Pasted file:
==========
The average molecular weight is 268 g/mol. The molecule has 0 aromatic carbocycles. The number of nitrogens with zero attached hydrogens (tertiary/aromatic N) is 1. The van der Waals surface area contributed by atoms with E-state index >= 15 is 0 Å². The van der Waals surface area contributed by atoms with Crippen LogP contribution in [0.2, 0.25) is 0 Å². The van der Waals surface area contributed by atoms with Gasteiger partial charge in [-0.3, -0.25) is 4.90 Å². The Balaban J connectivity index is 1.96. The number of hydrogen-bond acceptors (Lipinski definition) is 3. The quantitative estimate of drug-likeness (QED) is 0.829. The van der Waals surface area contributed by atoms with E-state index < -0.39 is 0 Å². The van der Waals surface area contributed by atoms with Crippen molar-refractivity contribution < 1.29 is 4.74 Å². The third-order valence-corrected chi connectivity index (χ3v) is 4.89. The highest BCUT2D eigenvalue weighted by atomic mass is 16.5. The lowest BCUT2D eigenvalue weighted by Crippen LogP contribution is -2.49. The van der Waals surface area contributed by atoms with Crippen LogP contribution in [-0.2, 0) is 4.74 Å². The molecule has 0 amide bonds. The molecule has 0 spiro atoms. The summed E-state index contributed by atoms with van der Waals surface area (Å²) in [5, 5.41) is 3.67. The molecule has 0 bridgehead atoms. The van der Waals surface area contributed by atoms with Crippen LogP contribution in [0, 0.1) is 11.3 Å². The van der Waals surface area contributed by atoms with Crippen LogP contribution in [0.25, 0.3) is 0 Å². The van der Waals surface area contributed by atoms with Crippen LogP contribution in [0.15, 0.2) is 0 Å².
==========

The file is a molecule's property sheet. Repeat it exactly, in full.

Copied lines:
The average molecular weight is 268 g/mol. The molecule has 0 aromatic carbocycles. The number of nitrogens with zero attached hydrogens (tertiary/aromatic N) is 1. The van der Waals surface area contributed by atoms with E-state index >= 15 is 0 Å². The van der Waals surface area contributed by atoms with Crippen LogP contribution in [0.2, 0.25) is 0 Å². The van der Waals surface area contributed by atoms with Gasteiger partial charge in [-0.3, -0.25) is 4.90 Å². The Balaban J connectivity index is 1.96. The number of hydrogen-bond acceptors (Lipinski definition) is 3. The quantitative estimate of drug-likeness (QED) is 0.829. The van der Waals surface area contributed by atoms with E-state index < -0.39 is 0 Å². The van der Waals surface area contributed by atoms with Crippen molar-refractivity contribution < 1.29 is 4.74 Å². The third-order valence-corrected chi connectivity index (χ3v) is 4.89. The highest BCUT2D eigenvalue weighted by atomic mass is 16.5. The lowest BCUT2D eigenvalue weighted by Crippen LogP contribution is -2.49. The van der Waals surface area contributed by atoms with Crippen LogP contribution in [-0.2, 0) is 4.74 Å². The molecule has 0 amide bonds. The molecule has 0 spiro atoms. The summed E-state index contributed by atoms with van der Waals surface area (Å²) in [5, 5.41) is 3.67. The molecule has 0 bridgehead atoms. The van der Waals surface area contributed by atoms with Crippen LogP contribution in [0, 0.1) is 11.3 Å². The van der Waals surface area contributed by atoms with Crippen LogP contribution in [0.25, 0.3) is 0 Å². The van der Waals surface area contributed by atoms with Crippen LogP contribution in [0.15, 0.2) is 0 Å².